An excess profits tax may compensate the Covid crisis losers

An excess profits tax may compensate the Covid crisis losers

The Covid-19 crisis and its aftermath have allowed companies to make excess profits. Our study shows that a tax on these excess profits could compensate those who have suffered most from the crisis.

Recent geopolitical events have demonstrated that a crisis for some may represent an opportunity for others. With some companies reporting exceptional results while others suffered from the pandemic then from the inflationary context, there have been calls to redistribute the profits of the “winners” to the “losers”.

In September 2022, the European Commission thus implemented a solidarity contribution from fossil fuel companies, which more or less corresponds to an excess profits tax. The EU (European Union) Tax Observatory has also proposed taxing the rise in the stock market capitalization of energy companies.

Macron talks about it

On Wednesday 22 March, during his television interview on TF1 and France 2’s one o’clock news, the President of the French Republic Emmanuel Macron suggested a mechanism aimed at employees:

“We have large companies whose income is so extraordinary that they are able to use this money to buy back their own shares; I am going to ask the government to work on an exceptional contribution so that their employees can benefit from this.”

Emmanuel Macron

According to clarifications later provided by Bruno Le Maire, the French Minister of the Economy, this would involve strengthening incentive schemes, and not consolidating the taxation of excess profits tax by extending it to firms other than those in the energy sector. Moreover, the government has often been reticent with regard to this proposal, concerned that large groups may go abroad to enjoy more advantageous taxation.

Nonetheless, our research suggests that the idea should not be abandoned.

Our article published in the Journal of Public Economic Theory studies the gains and losses incurred during the COVID-19 pandemic. The health episode and the measures taken to slow its spread had a major impact on economic activity.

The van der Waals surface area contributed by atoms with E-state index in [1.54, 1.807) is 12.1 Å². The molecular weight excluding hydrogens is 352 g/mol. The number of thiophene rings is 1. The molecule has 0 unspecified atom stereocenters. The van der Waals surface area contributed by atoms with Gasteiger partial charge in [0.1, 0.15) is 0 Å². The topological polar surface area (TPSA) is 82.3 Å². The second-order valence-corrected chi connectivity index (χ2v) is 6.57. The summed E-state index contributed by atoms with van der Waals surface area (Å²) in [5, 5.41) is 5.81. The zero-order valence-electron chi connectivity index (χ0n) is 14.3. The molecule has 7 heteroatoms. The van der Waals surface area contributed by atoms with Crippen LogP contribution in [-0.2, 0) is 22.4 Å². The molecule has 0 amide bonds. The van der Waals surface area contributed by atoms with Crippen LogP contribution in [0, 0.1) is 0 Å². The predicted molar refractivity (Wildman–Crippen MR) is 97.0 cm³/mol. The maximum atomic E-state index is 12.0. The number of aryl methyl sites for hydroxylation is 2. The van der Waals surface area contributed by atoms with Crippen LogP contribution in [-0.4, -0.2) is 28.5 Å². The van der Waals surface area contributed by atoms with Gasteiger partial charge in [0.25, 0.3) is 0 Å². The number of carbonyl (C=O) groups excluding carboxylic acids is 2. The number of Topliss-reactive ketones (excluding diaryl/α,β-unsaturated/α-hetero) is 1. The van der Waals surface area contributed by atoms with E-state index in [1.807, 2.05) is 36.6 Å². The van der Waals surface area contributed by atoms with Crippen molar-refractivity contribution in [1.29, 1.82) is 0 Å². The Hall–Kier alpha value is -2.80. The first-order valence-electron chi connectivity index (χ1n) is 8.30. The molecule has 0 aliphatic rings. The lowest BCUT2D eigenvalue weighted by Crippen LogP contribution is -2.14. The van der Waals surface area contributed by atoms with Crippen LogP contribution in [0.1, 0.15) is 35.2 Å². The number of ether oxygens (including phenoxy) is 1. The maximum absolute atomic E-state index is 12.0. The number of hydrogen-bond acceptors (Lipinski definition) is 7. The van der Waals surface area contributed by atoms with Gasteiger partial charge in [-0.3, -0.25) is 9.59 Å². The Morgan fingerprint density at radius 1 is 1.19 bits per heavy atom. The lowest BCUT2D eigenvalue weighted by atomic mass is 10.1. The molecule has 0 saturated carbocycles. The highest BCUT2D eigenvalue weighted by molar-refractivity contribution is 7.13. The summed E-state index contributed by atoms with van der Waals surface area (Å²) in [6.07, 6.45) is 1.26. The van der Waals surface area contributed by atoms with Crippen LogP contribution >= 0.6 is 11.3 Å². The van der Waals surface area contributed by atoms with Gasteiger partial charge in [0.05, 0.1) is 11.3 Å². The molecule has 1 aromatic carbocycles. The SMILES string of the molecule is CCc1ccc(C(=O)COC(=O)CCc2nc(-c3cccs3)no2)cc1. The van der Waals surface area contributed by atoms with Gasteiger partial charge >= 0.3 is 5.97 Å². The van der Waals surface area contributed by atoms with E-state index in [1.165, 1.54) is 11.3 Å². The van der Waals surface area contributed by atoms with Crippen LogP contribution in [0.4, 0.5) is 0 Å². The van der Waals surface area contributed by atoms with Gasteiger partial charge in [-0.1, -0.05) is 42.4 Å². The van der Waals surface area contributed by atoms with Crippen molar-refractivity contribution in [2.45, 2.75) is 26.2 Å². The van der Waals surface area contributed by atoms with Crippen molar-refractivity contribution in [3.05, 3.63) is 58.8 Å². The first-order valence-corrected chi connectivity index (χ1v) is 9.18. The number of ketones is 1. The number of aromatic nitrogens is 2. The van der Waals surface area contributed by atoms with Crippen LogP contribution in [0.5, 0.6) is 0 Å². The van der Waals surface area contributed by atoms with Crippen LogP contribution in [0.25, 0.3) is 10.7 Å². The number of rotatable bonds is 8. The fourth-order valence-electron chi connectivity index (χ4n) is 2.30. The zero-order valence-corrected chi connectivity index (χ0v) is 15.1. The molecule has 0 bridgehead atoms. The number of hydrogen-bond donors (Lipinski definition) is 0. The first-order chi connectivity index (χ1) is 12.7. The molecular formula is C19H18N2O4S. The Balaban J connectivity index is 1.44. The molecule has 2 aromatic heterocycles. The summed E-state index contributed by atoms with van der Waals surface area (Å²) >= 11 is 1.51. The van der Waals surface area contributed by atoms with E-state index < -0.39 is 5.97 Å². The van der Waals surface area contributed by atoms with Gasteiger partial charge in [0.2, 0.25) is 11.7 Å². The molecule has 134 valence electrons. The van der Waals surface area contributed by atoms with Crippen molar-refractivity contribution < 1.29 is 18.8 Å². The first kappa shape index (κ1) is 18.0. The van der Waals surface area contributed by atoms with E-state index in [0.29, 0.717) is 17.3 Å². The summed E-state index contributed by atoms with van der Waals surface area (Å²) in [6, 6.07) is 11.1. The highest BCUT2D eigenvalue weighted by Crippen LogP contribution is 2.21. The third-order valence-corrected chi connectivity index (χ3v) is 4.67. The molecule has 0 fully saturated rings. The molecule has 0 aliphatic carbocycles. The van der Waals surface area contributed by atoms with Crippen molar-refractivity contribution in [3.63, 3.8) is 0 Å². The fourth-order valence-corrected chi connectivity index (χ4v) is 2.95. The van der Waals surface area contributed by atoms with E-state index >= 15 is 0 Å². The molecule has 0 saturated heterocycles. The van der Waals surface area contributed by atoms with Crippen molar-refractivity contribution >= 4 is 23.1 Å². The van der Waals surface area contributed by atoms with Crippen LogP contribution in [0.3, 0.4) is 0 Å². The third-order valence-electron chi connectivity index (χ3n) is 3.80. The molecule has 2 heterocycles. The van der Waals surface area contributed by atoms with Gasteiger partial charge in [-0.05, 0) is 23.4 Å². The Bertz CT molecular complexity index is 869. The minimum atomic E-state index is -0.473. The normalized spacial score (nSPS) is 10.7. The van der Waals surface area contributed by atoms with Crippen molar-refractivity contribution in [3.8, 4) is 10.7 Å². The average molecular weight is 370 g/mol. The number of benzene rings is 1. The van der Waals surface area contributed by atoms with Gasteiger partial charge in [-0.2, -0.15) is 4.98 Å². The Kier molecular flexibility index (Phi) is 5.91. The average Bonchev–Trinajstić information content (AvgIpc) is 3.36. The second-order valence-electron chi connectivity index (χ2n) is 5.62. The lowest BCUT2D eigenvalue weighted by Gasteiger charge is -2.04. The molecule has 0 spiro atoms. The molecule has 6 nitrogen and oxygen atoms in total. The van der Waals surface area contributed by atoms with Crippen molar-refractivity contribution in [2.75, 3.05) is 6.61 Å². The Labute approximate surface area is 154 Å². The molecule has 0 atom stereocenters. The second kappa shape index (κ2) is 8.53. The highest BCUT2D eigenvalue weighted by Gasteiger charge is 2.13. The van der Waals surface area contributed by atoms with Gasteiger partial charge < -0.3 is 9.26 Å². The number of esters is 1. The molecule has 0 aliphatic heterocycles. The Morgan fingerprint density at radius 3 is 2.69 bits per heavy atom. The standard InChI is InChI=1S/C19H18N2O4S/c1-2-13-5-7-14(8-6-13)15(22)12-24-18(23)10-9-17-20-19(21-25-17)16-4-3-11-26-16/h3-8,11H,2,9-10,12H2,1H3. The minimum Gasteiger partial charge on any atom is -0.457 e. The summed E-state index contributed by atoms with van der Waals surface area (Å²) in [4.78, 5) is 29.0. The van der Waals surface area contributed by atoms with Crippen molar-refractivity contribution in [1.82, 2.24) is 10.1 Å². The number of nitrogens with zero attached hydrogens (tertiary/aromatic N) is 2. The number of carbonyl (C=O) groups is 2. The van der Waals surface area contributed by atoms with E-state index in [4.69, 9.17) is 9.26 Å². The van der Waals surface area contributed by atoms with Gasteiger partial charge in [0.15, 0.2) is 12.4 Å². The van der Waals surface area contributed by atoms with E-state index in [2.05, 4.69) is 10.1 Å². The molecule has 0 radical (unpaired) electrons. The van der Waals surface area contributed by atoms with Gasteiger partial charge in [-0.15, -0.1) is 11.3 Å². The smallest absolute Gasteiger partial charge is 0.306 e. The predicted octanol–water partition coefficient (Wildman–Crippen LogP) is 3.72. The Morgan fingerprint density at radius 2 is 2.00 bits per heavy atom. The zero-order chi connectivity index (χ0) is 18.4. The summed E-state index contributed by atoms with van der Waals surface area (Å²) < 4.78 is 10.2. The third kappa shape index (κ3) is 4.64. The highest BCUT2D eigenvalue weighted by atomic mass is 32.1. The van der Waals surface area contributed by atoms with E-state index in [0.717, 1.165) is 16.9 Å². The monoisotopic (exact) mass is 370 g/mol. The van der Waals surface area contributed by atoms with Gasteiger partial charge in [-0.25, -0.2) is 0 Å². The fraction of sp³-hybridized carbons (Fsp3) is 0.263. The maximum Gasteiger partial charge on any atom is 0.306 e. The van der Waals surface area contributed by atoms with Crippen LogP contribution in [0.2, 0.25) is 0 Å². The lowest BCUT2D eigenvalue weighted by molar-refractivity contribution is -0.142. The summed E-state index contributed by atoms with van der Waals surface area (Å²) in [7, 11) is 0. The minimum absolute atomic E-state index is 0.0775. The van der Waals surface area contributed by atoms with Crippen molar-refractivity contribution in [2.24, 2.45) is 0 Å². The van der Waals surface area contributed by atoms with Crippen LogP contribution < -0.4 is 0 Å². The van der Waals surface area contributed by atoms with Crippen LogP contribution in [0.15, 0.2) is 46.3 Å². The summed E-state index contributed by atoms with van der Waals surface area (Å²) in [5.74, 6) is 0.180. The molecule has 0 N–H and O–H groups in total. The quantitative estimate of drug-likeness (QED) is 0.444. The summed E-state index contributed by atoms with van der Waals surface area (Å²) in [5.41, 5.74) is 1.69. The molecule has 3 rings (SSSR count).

Imperfect competition

World output fell by 3.3% in 2020, with a decline of over 8% for countries such as France, the United Kingdom, Spain, India and South Africa. Many governments quickly reacted to support companies with initiatives including deferred tax payment, tax exemptions, salary subsidies paid to employees as well as non-repayable subsidies.

All the same, some companies took advantage of the situation and reaped larger profits than they would under ordinary circumstances. They were able to benefit from the change in consumption patterns caused by the pandemic: for example, the increased demand for health products. Other companies, operating “digitally”, made the most of the temporary “physical” closure of their competitors.

Read also: Pandemic crisis and risks of state failure in EU’s aid recipients: An opportunity for promoting governance-linked development policy

Using the S&P Compustat North America data, which includes around 11,000 companies over the 2017-2020 period, we were able to highlight the period’s heterogeneous economic effects from one sector to another.

Some, such as air transport, clearly and broadly lost out. However, there are still heterogeneities within the same sector. The most successful companies in the sectors of chemical products, merchandise or food stores, or corporate services, improved their profit margins during the pandemic – and sometimes considerably. Others reported losses over the same period. This suggests that the former were able to make the most of the situation to augment their market power and increase prices.